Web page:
“Shape Shifter” possesses one of the best riffs on the album…a doom-splattered bastard of groove that slowly lurches forward like some cyborg version of Crowbar or 16.  This tune also gets some nice flux going on in the vocals with robotic chants and spoken dementia turbulently reverting to primal shit-kicker screams within seconds of one another.  Soft post-rock waves and acoustic guitars further the many qualities of this behemoth.  Techno synths give way to tribal drum thumps during “A Night of Dark Trees,” perhaps the album’s only worthwhile instrumental piece which acts as a set-up for the sludgy riff passages and oddball melodic textures of “The Skeptic and his Shadows (great song title!).”  It’s more or less a mirror-image of “Shape Shifter” in terms of its numerous segments of rise and fall dynamics with its sludge riffing almost identical to the aforementioned “Shape Shifter.”  Darkwave elements are all over “Sound of Salvation” with more staccato Fear Factory riffs in place, danceable industrial beats being a focal point and rhyming vocals causing some irritation.  It’s not a particularly strong track and a definite skipper…approaching a nu-metal head-bob in a few instances, though it does feature some killer noise guitar towards the end and the bass lines are well-played.  “Return Trip” brings us home and it’s shimmering with ample walls of post-guitar noise and electronic manipulation.  It’s another whiff because it never seems to change its pattern across 8 minutes of music.

Glasrew Point is certainly a different animal than Wheelfall’s past releases.  At first I thought they dropped all of their heavy 70s riffs, doom breaks and stoner grooves but the closer I inspected each track I found that there is still a shitload of the old swing in place.  It’s just harder to find and buried beneath the industrial sod.  The biggest problem here is that this could have easily been a one disc album because the second disc peters out during the last couple of tracks and the majority of the ambient instrumentals don’t yield any extra value.  Yet something about this record kept me listening.  It’s a mess for sure but an often well-executed, ambitious one at that.  The strong songs are really strong and anyone looking for a different take on riff-based heaviness should give it a fair shake.  If I had to give it a number, I’d say it’s a 7/10.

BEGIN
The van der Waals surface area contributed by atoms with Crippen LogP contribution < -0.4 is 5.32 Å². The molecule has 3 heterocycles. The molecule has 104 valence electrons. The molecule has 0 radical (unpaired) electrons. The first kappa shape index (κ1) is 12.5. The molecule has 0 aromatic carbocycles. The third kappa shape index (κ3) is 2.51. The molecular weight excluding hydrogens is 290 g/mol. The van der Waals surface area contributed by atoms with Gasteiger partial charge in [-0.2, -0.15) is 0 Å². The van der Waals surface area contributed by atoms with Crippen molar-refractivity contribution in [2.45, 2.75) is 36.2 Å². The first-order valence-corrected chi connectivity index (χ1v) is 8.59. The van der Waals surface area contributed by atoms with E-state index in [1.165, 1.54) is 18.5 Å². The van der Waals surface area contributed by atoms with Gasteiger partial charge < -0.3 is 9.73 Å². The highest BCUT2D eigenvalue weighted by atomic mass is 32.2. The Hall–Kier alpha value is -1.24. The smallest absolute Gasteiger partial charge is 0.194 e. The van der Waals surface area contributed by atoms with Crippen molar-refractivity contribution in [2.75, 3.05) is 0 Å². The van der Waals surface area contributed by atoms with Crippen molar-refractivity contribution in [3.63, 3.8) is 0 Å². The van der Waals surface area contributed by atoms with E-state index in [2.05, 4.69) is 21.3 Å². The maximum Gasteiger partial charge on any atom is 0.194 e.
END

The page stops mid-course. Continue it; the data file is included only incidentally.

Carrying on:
[Visit the band's website]
Written by Jay S
December 15th, 2015

Comments

  1. Commented by: glimmerfunnel

    Sweet review!

    and HOLY SHIT a Skin Chamber reference!


  2. Commented by: Jay

    Thanks a lot for reading it! Kick ass!

    Ha ha, hell yeah, I’ve loved those 2 Skin Chamber albums for a long, long, long damn time. They really slipped under the radar at the time and it’s a shame. I always felt they deserved more attention than they got.

    This isn’t a perfect album (IMO of course!). There’s ALOT of material here so not all of it hit the mark for me BUT the best moments are really good and there’s enough of them to warrant giving it some attention. Cookie-cutter this is not. I’ll pick it up when I can, that’s for sure. I like that they take a lot of chances and especially considering Wheelfall’s previous material, they really go out on a limb this time. Cool band all around!